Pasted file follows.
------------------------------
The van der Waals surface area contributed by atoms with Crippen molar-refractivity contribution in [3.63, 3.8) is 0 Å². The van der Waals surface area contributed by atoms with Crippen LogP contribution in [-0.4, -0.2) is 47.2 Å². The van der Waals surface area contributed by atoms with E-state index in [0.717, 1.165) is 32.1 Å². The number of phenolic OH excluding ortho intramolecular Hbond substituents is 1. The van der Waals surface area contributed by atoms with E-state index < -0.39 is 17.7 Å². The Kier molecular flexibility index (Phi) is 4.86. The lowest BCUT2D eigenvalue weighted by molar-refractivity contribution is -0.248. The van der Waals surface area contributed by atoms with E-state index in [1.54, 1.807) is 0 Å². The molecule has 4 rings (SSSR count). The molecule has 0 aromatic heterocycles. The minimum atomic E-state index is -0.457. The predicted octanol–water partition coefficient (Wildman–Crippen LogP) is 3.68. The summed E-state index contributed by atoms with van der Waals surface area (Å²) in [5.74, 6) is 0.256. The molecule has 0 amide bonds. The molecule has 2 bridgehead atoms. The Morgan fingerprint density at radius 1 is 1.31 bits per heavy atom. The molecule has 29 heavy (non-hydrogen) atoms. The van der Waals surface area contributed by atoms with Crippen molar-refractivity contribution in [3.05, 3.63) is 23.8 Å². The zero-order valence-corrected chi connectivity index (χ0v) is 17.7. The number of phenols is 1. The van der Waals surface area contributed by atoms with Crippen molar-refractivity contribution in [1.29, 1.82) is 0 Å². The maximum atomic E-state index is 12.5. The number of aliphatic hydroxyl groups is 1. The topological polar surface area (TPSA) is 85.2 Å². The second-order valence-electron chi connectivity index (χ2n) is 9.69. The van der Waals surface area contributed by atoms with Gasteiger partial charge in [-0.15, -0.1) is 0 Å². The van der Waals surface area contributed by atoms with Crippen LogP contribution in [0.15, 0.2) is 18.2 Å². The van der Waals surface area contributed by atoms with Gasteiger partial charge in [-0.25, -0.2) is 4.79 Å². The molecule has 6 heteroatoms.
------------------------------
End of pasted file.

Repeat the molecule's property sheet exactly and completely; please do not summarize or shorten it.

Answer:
The van der Waals surface area contributed by atoms with Crippen molar-refractivity contribution in [3.63, 3.8) is 0 Å². The van der Waals surface area contributed by atoms with Crippen LogP contribution in [-0.4, -0.2) is 47.2 Å². The van der Waals surface area contributed by atoms with E-state index in [0.717, 1.165) is 32.1 Å². The number of phenolic OH excluding ortho intramolecular Hbond substituents is 1. The van der Waals surface area contributed by atoms with E-state index < -0.39 is 17.7 Å². The Kier molecular flexibility index (Phi) is 4.86. The lowest BCUT2D eigenvalue weighted by molar-refractivity contribution is -0.248. The van der Waals surface area contributed by atoms with E-state index in [1.54, 1.807) is 0 Å². The molecule has 4 rings (SSSR count). The molecule has 0 aromatic heterocycles. The minimum atomic E-state index is -0.457. The predicted octanol–water partition coefficient (Wildman–Crippen LogP) is 3.68. The summed E-state index contributed by atoms with van der Waals surface area (Å²) in [5.74, 6) is 0.256. The molecule has 0 amide bonds. The molecule has 2 bridgehead atoms. The Morgan fingerprint density at radius 1 is 1.31 bits per heavy atom. The molecule has 29 heavy (non-hydrogen) atoms. The van der Waals surface area contributed by atoms with Crippen molar-refractivity contribution in [3.05, 3.63) is 23.8 Å². The zero-order valence-corrected chi connectivity index (χ0v) is 17.7. The number of phenols is 1. The van der Waals surface area contributed by atoms with Crippen molar-refractivity contribution in [1.29, 1.82) is 0 Å². The maximum atomic E-state index is 12.5. The number of aliphatic hydroxyl groups is 1. The topological polar surface area (TPSA) is 85.2 Å². The second-order valence-electron chi connectivity index (χ2n) is 9.69. The van der Waals surface area contributed by atoms with Gasteiger partial charge in [-0.15, -0.1) is 0 Å². The van der Waals surface area contributed by atoms with Crippen LogP contribution in [0.15, 0.2) is 18.2 Å². The van der Waals surface area contributed by atoms with Gasteiger partial charge in [-0.25, -0.2) is 4.79 Å². The molecule has 6 heteroatoms.